Grain Yield, Leaf Chlorophyll, Proline and Soluble Carbohydrates Content of Linseed under Different Irrigation Regimes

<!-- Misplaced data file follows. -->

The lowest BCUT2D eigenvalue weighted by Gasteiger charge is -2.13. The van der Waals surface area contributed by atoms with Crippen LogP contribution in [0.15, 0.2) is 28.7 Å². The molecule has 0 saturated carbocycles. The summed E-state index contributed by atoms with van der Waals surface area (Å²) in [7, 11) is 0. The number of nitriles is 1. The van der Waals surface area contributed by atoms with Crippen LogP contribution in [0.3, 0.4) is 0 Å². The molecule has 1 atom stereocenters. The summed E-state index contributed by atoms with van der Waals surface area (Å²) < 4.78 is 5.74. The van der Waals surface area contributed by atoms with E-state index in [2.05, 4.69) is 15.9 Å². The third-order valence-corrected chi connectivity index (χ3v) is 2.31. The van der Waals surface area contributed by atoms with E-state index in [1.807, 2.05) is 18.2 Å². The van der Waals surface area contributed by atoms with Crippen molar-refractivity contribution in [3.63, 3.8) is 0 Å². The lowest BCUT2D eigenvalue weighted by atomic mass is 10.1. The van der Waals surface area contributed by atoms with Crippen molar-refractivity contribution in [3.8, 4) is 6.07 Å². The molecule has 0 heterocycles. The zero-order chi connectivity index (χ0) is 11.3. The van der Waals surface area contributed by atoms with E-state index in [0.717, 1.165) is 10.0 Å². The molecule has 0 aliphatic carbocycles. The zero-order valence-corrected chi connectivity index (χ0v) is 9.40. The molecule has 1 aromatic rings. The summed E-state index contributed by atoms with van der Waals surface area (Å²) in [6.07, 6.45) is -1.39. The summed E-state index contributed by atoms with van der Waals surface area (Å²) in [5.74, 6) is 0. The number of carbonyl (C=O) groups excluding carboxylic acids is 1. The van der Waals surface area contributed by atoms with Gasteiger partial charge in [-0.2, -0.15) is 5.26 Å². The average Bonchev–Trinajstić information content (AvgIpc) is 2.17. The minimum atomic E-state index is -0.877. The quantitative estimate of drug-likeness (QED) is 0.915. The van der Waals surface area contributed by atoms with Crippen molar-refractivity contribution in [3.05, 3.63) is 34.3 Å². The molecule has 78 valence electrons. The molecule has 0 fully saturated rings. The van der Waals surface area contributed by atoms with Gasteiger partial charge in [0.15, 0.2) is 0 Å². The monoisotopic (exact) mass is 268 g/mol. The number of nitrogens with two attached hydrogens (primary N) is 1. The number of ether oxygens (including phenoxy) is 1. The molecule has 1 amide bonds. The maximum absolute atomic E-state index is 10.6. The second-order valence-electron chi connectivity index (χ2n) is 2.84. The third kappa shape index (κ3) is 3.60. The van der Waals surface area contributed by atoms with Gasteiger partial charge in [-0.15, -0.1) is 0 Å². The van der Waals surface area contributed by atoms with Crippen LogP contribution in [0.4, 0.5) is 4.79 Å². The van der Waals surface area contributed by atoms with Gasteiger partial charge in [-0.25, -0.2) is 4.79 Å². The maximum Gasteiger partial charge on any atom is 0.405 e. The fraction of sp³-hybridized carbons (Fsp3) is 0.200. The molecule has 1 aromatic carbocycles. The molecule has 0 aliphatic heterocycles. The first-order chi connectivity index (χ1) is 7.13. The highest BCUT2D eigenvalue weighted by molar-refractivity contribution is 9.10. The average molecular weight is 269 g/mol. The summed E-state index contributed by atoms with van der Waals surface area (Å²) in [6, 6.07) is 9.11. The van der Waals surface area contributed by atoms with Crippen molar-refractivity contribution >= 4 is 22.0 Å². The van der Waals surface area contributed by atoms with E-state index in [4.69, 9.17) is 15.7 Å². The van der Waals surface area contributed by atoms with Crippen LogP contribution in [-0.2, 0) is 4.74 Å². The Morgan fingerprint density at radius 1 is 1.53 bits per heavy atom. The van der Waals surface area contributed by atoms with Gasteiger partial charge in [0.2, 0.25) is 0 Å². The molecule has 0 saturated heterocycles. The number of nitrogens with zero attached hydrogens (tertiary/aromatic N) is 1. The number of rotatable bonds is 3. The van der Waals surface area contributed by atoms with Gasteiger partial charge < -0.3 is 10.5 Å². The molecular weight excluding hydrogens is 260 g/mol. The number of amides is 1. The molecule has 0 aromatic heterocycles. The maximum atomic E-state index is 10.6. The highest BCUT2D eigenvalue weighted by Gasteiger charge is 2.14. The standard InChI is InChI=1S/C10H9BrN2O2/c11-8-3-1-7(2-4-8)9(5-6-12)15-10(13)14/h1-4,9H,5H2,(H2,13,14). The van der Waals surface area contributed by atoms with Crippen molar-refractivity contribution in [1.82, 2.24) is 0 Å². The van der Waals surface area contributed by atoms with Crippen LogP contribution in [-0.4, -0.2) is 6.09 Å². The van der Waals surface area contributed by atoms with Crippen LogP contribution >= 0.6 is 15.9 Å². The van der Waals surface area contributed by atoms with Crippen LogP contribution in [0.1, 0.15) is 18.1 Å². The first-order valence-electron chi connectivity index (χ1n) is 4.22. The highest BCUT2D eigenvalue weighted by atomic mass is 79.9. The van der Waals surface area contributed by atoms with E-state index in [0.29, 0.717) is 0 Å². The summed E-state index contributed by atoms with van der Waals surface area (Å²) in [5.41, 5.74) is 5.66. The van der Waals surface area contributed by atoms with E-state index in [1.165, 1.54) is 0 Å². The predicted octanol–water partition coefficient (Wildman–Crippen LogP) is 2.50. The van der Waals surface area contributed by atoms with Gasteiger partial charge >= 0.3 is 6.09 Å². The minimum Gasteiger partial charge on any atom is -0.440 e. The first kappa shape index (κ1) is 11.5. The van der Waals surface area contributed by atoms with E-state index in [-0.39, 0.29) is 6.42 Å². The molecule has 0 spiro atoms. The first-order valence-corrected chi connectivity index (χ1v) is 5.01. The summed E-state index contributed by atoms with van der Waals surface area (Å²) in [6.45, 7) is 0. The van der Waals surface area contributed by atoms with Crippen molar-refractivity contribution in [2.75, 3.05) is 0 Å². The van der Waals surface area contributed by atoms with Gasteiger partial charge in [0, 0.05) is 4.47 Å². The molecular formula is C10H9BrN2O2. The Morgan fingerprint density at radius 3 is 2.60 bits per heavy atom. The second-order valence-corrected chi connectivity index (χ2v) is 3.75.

Studying the physiological responses of linseed genotypes to water deficit stress may be helpful in recognizing the linseed resistance mechanisms to the latter stress factors. Therefore, a split plot RCBD field experiment was conducted with three replications to explain interrelations of leaf chlorophyll, proline and soluble carbohydrates content and grain yield of six linseed genotypes under three irrigation regimes. Three levels of irrigation: 70 (no stress), 115 (moderate stress) and 145 mm (severe stress) evaporation from a Class-A Pan served as the main plots and six linseed genotypes consisting of C1, C2, C3, B, Khorasan and 33 were considered as sub plots. Water deficit led to significant decreases in grain yield and chlorophyll content, but it led to increases in proline and soluble carbohydrates content of linseed leaves. Genotype B produced the highest grain yield (2193 kg ha), genotype C1 the greatest decrease (34%) in chlorophyll content and genotype B the highest increase (93%) in soluble carbohydrate content under severe stress. C1, C2, C3 and Khorasan indicated the greatest and B and 33 genotypes the smallest increases in proline content under sever water deficit stress. At least with present set of conditions, increasing soluble carbohydrates played a more significant role, compared to proline and chlorophyll content, in tolerance to moisture deficit stress.